Hedge your bets and pitch smart

By Wendy Bulawa Agudelo

PR insiders tell when the best day is to send press releases

Many organizations get hung up on the same quandary: When do you send out your most important news to the media to ensure that it doesn’t get lost amid the noise? For years, public relations veterans have debated this topic, suggesting that, for example, poor earnings news should go out after market close on Friday in an effort to decrease the potential of the news getting reported. Others maintain that Wednesdays are a slower-than-average news day during which the press trolls for good news items to scoop.

So, what day is the best day to announce your latest whiz-bang gizmo that will change the world? Any business day you pick will be a fine day, and here’s why:

1. Media has limitless access to information. Before the dawn of the Internet, newsrooms would cull newswires and press release distribution services to locate germane topics of interest – be it local, national, government, education, health or sports news. Today, the media has a bevy of digital and human resources from which to select news tips. Even if you’re sending a news release via PR Newswire on a Tuesday, the media may have caught wind of it from an investor on Monday and have your news covered digitally before it ever actually hits the wires.

2. Press is “on” 24/7. Information travels at the speed of light. News organizations have on-call staff nearly 24 hours a day, tied together through smartphones and reached at a moment’s notice as news breaks. Stealth bloggers, social media virtuosos and news hounds exist in even the furthest reaches, so anyone can consume news in some fashion, instantaneously. If a grocery store chain believes that news of the closing of 15 out of 25 stores will go unnoticed if it releases its information late on a Friday (assuming that the press has sauntered home or is out enjoying happy hour somewhere), that chain would be wrong. Journalists still compete to be the first to break every story. Accomplishing this requires them to constantly monitor their beats, and if your company has viable news, they will cover it – regardless of day or hour.

While there is no “best” day to distribute your news release, there are several tips to consider when preparing your press release or pitch that will ensure your news gets read and, hopefully, reported.

  • Share real news, not fluff. Sometimes, desperate-for-attention businesses distribute news releases containing no real news. While they may do this to increase the SEO value of a website or traffic to a blog, it does nothing more than temporarily clog the real news pipeline. What’s more, it upsets savvy journalists and editors. Therefore, before you write a release, be sure it’s relevant and interesting, and that it contains hard, factual information, not simply positioning blather.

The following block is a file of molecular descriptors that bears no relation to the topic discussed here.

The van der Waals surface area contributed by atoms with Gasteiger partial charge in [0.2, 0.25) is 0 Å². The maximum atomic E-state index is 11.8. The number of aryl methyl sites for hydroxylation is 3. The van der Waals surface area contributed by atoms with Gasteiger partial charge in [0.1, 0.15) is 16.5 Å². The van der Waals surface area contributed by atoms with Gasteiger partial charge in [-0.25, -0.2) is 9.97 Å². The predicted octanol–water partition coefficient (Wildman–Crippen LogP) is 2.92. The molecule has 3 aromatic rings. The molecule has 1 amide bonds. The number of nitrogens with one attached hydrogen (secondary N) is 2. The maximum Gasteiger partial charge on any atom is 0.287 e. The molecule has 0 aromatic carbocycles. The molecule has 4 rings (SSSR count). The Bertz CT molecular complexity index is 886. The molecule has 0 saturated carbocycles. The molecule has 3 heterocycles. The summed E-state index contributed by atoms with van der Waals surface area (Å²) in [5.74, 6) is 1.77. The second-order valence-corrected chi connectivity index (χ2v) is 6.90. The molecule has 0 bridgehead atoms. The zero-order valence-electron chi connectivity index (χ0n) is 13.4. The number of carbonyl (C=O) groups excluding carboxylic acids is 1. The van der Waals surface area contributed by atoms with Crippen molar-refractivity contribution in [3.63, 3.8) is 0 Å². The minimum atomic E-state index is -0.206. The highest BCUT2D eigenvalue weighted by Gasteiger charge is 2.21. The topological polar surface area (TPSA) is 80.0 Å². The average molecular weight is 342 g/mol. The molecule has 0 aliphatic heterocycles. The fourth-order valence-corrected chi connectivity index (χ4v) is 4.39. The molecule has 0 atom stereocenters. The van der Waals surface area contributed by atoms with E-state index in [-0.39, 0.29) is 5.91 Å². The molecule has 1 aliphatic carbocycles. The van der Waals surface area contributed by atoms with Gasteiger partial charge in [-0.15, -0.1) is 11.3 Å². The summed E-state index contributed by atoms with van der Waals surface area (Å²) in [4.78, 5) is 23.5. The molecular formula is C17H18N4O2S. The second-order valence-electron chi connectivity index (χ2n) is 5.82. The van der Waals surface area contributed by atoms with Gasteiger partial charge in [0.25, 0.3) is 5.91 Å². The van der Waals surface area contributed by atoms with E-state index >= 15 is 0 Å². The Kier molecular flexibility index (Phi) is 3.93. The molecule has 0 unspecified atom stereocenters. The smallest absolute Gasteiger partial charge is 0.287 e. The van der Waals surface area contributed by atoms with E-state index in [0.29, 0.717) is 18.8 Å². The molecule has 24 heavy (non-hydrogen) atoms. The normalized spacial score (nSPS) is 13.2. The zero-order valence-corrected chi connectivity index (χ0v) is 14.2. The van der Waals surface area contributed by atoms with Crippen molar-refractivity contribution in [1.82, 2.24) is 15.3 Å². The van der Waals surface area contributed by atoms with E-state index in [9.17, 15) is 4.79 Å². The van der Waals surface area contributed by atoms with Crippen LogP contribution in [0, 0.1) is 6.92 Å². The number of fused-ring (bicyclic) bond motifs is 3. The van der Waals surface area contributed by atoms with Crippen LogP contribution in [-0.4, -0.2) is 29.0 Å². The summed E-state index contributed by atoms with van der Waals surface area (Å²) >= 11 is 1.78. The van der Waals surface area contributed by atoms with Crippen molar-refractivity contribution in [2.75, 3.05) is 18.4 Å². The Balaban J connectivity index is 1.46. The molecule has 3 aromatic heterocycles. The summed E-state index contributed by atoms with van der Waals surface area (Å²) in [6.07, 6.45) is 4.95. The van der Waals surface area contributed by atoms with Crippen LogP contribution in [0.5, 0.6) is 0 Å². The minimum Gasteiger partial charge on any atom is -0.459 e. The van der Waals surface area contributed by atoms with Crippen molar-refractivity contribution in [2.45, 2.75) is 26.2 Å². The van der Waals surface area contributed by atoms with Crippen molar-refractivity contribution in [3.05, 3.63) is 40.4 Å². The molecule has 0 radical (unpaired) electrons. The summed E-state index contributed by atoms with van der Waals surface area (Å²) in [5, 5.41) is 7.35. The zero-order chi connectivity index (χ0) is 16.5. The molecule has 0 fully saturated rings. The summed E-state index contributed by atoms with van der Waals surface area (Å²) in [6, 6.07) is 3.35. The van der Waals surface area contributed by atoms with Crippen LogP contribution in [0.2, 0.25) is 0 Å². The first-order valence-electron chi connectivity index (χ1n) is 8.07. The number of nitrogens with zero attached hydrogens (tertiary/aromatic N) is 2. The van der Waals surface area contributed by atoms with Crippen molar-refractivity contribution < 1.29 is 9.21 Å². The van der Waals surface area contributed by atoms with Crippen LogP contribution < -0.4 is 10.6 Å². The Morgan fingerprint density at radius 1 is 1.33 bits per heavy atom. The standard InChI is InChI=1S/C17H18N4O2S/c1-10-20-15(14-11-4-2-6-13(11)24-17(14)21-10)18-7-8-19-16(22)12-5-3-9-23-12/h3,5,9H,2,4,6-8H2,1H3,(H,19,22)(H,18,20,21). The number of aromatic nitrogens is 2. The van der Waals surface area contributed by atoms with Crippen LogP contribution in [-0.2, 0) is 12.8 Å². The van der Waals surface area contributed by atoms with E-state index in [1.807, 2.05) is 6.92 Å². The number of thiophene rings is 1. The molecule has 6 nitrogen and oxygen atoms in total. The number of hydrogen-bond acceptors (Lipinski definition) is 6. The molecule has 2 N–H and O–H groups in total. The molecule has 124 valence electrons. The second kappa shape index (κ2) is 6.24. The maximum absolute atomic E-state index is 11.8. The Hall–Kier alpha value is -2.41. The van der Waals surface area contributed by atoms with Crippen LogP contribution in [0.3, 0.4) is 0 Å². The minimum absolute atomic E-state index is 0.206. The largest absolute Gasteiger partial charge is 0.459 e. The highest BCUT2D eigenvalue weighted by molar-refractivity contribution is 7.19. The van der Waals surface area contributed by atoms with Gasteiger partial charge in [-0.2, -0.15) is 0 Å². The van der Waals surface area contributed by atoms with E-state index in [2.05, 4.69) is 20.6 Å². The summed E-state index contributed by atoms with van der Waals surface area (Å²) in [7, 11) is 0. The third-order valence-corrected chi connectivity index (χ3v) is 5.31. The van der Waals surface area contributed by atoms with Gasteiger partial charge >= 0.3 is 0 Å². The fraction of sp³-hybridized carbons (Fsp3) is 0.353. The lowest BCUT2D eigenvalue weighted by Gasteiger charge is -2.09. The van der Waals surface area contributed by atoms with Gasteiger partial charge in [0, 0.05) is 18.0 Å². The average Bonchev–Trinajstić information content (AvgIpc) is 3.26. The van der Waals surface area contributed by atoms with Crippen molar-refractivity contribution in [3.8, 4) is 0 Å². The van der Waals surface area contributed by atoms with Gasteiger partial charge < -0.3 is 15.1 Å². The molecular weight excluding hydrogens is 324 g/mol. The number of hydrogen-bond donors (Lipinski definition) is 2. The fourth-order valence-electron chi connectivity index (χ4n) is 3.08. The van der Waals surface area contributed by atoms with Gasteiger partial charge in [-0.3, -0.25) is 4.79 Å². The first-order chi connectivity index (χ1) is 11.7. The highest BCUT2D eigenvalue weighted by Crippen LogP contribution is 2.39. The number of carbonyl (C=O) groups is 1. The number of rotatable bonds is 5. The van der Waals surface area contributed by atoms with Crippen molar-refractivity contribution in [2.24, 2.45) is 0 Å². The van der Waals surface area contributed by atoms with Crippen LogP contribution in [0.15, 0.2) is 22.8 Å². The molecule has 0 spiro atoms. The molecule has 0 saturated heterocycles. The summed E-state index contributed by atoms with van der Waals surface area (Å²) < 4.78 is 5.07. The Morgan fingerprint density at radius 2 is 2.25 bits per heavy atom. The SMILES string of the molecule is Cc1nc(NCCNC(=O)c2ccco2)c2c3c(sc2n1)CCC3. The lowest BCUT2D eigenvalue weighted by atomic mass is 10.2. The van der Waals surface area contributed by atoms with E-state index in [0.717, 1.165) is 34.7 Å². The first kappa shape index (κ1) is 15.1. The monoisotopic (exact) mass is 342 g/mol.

• No weekend specials: While media is on round the clock, one surefire way to devalue your news is to distribute it on the weekend. Most news organizations scale down to skeleton crews on the weekends (mainly to avoid burnout with staff), so news coverage tends to be on breaking, urgent news. If your news falls into that category, you have nothing to worry about. However, if you’re sending out a new product announcement, the chances it will get covered are significantly smaller if distributed on a Saturday or Sunday than on a business day when newsrooms are fully staffed.

  • Stand out. The team at Axia PR is often asked, “What’s the best way to make our news stand out?” To rise above the seemingly insurmountable informational noise factor, always remember that news releases are tools to share news. Sadly, this once useful tool is increasingly overused. Therefore, follow the critical rule of news release writing: tell a good news story.

Journalists receive upward of 200 emails each day. That’s a lot of verbiage to sift through, wouldn’t you agree? The best news stories fit into less than three sentences. If you can tell your news in three sentences or less, the news media will not only appreciate your news/pitch, but will likely reach out to learn more.

For example: “Scientific research has proven that my company’s new product turns back time. Our unique face cream will revolutionize face creams, guaranteed. Our CEO can explain how the use of this unexpected ingredient will change the face of the beauty industry forever.”

Ultimately, you can test this theory yourself. If you’d like to learn more about how to successfully disseminate news to the media from the media experts themselves, download Axia Public Relations’ “Learn Media Relations from the Media” guide. Better yet, join me on Nov. 6 for my free webinar, “Confessions of CNN producers,” through which you will learn how to create the perfect media pitch.


Wendy Bulawa Agudelo has more than 15 years of experience in technology, business, consumer and non-profit public relations. In addition to running her own business and serving on the Massachusetts Down Syndrome Congress PR Task Force, Wendy enjoys cooking and rooting for her favorite New England teams.

Featured image credit: www.politicalcampaigningtips.comCNN Confessions
 

Topics: Public Relations, Featured, Social Media

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